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Russian authorities release audio of alleged Ryan Fogle phone call to back up CIA spy allegations

(CBS News) Russian authorities released audio of a phone call Friday which they claim to be further evidence that a U.S. Embassy worker accused of being a CIA spy attempted to recruit a Russian counterterrorism officer to work on behalf of the U.S., CBS News' Margaret Brennan reports.

The recording of a call purportedly made by Ryan Fogle reveals makes it sound as though he was in a rush to recruit the Russian agent. Russia's own FSB intelligence agency says the pair spoke over the phone the night before they met in a Moscow park.

"We should meet today. It'll be impossible to do it tomorrow, we can meet only today," the man Russian authorities identify as Fogle said, before adding, "You can earn up to $1 million per year and I'll give you $100,000 up front, but only if we meet right now. Yes or no?"

The FSB, which is the successor to the Soviet-era KGB, says Russian intelligence agents took Fogle into custody upon his arrival at the park.

A spy kit allegedly in Fogle's posession when he was detained prompted questions about a possible setup, due to its amateurish and even comical contents, including two shaggy wigs, a compass, and an outdated cell phone.

Items allegedly carried by Ryan Fogle, a third secretary at the U.S. Embassy in Moscow, when he was detained by Russia's FSB, are shown in FSB offices in Moscow, May 14, 2013. FSB/CBS

But the doubts over the alleged disguises may be misguided, according to Peter Earnest, who worked for the CIA's clandestine unit for 20 years.

"In the midst of operations, often a number of us, including myself, had the means of what we call a light disguise. It's something so that if you're seen in a fleeting moment -- maybe in a car with someone -- you're not recognized. And maybe something as simple as a wig, a mustache if you don't usually wear one. Maybe glasses, it just changes your look," he explained to Brennan.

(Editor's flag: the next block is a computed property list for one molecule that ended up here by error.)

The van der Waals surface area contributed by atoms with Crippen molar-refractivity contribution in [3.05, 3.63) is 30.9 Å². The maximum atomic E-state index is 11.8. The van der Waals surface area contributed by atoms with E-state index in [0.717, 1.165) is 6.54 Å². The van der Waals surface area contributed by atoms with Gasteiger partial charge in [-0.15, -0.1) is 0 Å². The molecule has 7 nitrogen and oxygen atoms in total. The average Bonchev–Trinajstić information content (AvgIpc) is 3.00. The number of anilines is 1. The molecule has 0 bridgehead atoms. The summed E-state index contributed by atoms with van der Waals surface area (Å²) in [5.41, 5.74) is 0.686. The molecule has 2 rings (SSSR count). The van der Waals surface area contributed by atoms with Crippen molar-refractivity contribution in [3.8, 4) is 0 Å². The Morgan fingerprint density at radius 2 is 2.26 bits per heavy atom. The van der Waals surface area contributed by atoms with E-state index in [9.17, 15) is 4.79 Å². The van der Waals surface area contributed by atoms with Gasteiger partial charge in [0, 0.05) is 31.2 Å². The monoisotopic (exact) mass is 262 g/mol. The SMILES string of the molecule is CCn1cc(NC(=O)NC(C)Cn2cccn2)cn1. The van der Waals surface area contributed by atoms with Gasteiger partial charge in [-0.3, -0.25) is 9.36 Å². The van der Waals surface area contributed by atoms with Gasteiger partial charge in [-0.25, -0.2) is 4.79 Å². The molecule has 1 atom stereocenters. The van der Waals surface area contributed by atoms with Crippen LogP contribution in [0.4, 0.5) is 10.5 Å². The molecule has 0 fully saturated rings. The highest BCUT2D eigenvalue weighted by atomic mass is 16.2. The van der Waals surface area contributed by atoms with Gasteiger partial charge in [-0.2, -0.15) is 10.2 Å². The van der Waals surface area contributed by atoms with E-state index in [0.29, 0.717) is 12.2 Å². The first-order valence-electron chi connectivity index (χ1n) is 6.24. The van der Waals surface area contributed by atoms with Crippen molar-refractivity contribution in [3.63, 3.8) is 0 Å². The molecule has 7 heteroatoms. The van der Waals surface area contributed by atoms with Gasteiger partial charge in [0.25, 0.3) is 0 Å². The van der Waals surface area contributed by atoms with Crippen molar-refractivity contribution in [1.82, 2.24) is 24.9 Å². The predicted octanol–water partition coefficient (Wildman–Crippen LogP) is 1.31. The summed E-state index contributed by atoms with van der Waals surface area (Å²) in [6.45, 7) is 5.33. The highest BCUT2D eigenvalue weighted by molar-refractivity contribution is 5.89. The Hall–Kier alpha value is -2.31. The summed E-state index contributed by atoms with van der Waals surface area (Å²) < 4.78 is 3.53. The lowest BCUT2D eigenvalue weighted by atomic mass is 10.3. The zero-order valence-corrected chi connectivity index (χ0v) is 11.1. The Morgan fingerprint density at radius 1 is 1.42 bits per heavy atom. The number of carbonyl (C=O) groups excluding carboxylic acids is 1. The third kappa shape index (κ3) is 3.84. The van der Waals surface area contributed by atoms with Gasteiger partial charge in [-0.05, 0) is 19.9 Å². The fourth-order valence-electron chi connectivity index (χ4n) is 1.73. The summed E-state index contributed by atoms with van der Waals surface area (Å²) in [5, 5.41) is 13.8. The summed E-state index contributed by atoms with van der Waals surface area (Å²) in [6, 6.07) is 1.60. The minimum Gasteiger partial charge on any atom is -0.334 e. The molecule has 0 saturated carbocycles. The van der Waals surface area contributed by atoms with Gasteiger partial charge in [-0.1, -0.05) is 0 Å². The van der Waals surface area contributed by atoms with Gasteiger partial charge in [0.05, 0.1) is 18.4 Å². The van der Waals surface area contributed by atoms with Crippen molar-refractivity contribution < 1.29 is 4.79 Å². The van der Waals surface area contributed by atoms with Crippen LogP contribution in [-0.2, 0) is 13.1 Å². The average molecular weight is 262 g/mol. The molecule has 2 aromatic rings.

Former CIA agent  Michael Sellers was detained in Russia in 1986 with a similar wig and equally low-tech equipment. A video of Sellers' interrogation in Moscow was filmed for use in Soviet propaganda films in the years after the incident.

This week, Russian authorities said they were forced to go public after Washington ignored past warnings to stop recruiting agents. The FSB claims it caught and expelled another CIA operative in January, but remained quiet about the incident in the name of diplomacy.

The more recent detention and expulsion of Fogle continues to feed a media frenzy in Russia, but American officials have remained tight-lipped so far. The U.S. has acknowledged that Fogle was a member of staff at the U.S. Embassy in Moscow, but has not commented on his alleged involvement with the CIA.

Purported Russian-issued diplomatic ID card of a U.S. man identified by Russian security services as Ryan Christopher Fogle
The purported Russian-issued diplomatic ID card of a U.S. man identified by Russian security services as Ryan Christopher Fogle. RT

Michael McFaul, the U.S. Ambassador to Russia, was summoned Wednesday by the Russian Foreign Ministry to discuss Fogle's arrest and removal from Russia. He left after a half-hour meeting without making any comment to reporters gathered outside.

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